A result of this type of object valuation can be readily observed in later life. University of Michigan psychologist Brandy Frazier and her colleagues found that adults with childhood attachments are more likely to assign higher monetary values for authentic objects presented to them, such as a favourite item of clothing, as against inauthentic objects, such as a brand-new shirt with the price tag still attached. Something personally meaningful on top of a hardwired predisposition feeds our cognitive calculations.
For many of us, though, authenticity means genuineness and that’s the deciding factor in conferring value on things we desire. Auction houses satisfy this by going to great lengths to determine the real from the fake. But then again, if a copy of, say, a Picasso is identical in every respect to its original why should it matter? Somehow it does; and as Paul Bloom, this time working with George Newman, found, it’s not even expert knowledge we use in valuing art but instead lay theories about the creative act. They presented non-expert participants with two paintings: the first said to be an original while the second could have been done by coincidence or as an intentionally made copy of the first. When the second painting was thought to be made by coincidence, it was perceived as having greater value than the copy. And it would seem because it’s still thought of as embodying some level of creativity.
But oddly, the researchers also found that the original painting doesn’t remain fixed in perceived value in both cases as the experiment proceeds. The original can actually increase in perceived value against its copy, rather than remaining unchanged. One explanation Newman and Bloom offer is that if someone goes to the trouble of producing a good fake then its original is likely considered a very good painting in the first place! In the minds of participants this ups the worth of the original genuine one just that bit more.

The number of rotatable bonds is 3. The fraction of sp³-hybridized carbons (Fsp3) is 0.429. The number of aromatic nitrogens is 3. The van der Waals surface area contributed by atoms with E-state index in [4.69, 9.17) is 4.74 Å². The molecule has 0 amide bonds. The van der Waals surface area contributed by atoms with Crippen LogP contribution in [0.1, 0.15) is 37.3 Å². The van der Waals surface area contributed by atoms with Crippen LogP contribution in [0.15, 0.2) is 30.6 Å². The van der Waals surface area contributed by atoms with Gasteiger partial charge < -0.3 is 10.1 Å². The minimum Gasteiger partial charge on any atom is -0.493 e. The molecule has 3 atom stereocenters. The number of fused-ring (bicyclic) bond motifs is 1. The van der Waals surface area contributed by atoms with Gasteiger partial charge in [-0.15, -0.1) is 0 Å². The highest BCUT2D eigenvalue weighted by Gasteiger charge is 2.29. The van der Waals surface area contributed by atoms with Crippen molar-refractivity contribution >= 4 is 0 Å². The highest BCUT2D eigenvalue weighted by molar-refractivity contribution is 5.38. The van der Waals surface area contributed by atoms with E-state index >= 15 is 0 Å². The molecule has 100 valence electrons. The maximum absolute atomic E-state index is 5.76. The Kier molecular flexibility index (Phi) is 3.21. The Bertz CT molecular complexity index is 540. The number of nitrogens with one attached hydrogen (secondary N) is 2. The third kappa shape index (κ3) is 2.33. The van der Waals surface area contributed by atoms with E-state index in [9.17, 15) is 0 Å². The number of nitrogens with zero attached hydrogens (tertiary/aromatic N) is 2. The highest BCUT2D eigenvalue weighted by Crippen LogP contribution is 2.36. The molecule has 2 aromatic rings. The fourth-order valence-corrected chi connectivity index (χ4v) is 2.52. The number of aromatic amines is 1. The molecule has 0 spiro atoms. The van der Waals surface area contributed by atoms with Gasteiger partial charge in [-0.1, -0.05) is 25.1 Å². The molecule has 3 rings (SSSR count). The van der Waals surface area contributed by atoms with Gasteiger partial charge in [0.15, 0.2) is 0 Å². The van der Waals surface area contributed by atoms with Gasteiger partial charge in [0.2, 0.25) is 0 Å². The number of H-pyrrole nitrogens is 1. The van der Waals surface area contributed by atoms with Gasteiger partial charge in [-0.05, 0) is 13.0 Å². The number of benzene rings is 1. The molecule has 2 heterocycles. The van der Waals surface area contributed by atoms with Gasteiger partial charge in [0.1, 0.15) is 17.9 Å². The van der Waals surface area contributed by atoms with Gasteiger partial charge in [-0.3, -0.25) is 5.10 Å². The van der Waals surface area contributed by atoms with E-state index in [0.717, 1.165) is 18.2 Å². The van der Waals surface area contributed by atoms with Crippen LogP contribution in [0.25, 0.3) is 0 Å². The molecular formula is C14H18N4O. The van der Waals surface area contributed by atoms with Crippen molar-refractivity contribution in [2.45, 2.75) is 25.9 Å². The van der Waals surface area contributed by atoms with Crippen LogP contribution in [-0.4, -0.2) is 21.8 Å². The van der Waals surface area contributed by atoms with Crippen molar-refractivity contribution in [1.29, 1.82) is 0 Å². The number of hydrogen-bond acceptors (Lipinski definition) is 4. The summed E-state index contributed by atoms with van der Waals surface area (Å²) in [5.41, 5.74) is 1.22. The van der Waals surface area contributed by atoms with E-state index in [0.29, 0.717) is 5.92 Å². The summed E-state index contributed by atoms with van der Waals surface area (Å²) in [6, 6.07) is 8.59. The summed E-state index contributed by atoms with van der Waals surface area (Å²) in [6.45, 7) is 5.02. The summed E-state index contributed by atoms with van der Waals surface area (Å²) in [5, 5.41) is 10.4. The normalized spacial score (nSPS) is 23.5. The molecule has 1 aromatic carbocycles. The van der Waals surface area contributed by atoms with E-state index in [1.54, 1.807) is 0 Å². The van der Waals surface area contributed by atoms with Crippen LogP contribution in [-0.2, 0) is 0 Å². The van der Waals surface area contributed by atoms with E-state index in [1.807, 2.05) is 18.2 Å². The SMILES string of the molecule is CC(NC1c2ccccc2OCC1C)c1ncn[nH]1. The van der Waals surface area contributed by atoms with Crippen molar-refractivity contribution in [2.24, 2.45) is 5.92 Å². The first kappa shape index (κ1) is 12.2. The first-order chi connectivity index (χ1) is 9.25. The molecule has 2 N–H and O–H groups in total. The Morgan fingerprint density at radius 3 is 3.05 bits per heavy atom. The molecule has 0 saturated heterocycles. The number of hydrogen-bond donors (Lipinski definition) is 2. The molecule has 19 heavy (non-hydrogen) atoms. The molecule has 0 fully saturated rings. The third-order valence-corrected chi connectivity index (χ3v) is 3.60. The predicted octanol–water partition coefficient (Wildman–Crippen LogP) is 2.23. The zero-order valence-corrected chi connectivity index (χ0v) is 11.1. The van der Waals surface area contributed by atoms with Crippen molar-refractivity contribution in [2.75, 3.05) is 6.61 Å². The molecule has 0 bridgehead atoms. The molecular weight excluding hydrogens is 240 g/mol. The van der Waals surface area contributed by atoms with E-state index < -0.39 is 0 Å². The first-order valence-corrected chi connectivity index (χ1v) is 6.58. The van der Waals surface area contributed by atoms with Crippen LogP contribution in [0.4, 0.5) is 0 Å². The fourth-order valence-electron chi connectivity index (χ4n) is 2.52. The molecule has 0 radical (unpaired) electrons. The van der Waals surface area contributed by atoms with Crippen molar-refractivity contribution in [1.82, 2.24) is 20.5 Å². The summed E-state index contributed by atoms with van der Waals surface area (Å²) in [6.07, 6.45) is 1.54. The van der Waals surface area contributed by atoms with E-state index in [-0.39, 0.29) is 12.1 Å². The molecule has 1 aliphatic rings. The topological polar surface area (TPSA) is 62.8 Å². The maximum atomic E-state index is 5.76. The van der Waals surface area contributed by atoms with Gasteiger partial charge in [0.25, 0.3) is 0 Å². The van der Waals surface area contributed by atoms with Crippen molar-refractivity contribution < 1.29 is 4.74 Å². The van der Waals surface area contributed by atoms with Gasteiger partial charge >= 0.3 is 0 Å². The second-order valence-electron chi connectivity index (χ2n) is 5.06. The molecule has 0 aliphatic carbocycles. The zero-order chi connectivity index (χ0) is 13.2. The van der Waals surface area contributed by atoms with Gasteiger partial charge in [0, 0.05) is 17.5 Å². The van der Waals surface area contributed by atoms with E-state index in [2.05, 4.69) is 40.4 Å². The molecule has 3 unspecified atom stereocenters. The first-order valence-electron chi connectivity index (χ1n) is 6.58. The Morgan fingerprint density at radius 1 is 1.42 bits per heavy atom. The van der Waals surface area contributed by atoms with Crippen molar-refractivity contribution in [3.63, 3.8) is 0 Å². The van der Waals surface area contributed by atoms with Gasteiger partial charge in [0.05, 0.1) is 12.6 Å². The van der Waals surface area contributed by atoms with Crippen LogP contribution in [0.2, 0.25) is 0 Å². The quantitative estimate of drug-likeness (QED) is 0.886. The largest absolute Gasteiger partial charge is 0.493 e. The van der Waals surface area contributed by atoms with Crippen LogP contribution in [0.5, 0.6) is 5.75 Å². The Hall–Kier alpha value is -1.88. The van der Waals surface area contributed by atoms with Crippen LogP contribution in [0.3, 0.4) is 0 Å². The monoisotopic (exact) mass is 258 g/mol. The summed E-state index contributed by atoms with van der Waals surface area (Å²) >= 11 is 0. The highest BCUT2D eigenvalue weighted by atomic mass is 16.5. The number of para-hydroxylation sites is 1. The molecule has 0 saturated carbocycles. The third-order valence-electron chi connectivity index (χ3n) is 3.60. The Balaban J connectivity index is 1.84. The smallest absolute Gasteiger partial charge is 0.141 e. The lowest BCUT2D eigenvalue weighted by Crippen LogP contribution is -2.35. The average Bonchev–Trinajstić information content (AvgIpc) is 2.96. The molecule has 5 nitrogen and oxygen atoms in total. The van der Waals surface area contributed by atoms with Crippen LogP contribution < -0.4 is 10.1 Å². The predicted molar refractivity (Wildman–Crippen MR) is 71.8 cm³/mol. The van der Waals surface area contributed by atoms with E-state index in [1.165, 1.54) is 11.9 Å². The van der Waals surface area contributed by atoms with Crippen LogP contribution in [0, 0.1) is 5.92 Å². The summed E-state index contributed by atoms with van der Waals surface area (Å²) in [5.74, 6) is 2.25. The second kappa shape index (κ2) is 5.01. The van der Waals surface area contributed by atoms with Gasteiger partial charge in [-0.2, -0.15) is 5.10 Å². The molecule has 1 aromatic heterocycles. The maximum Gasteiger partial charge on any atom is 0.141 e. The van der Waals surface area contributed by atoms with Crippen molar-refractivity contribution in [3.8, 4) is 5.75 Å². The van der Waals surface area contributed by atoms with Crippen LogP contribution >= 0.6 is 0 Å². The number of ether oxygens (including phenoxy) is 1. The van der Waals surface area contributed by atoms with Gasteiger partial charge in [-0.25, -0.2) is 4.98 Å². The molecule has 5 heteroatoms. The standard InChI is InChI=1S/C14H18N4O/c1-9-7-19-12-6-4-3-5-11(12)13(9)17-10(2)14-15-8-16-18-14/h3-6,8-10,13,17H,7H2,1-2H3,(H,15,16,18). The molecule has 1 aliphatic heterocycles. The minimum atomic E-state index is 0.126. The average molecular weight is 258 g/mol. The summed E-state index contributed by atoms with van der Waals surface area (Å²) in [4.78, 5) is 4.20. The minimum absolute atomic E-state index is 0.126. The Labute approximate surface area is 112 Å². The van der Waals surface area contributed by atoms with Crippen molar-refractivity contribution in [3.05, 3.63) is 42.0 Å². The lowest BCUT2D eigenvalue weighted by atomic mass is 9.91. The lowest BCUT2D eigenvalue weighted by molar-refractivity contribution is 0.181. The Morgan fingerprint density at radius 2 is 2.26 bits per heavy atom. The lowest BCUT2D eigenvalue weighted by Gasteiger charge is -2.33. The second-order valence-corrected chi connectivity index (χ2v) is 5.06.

Under the cognitive hood
What about when something is unavailable because it is rare or scarce? Certainly, the idea of supply and demand in this context is what many people have traditionally thought of as one of the main factors underlying value, whether it is the price of food, houses or a Stradivarius violin. From an economic perspective, if an item is scarce it’s going to cost more; if plentiful then less.
But things are not so simple. This was demonstrated back in 1975 by Stephen Worchel and his associates working at the University of North Carolina, in what’s become known as the ‘cookie study’. The researchers were intrigued about what happens to our thought processes during a trade. In a deceptively simple experiment using cookies and varying their abundance and scarcity, and hence supply and demand, it came as no great surprise that scarce cookies were valued higher than abundant ones. But what was a surprise was that cookies were rated as more valuable when their supply changed from abundant to scarce than when they were simply scarce all the time.
You’d expect the value of a scarce item to be the same however its scarcity comes about. The experiment showed that this isn’t the case. The point at which perception changes is critical to the process, as the transition itself creates added value – a result Worchel and his team called new scarcity.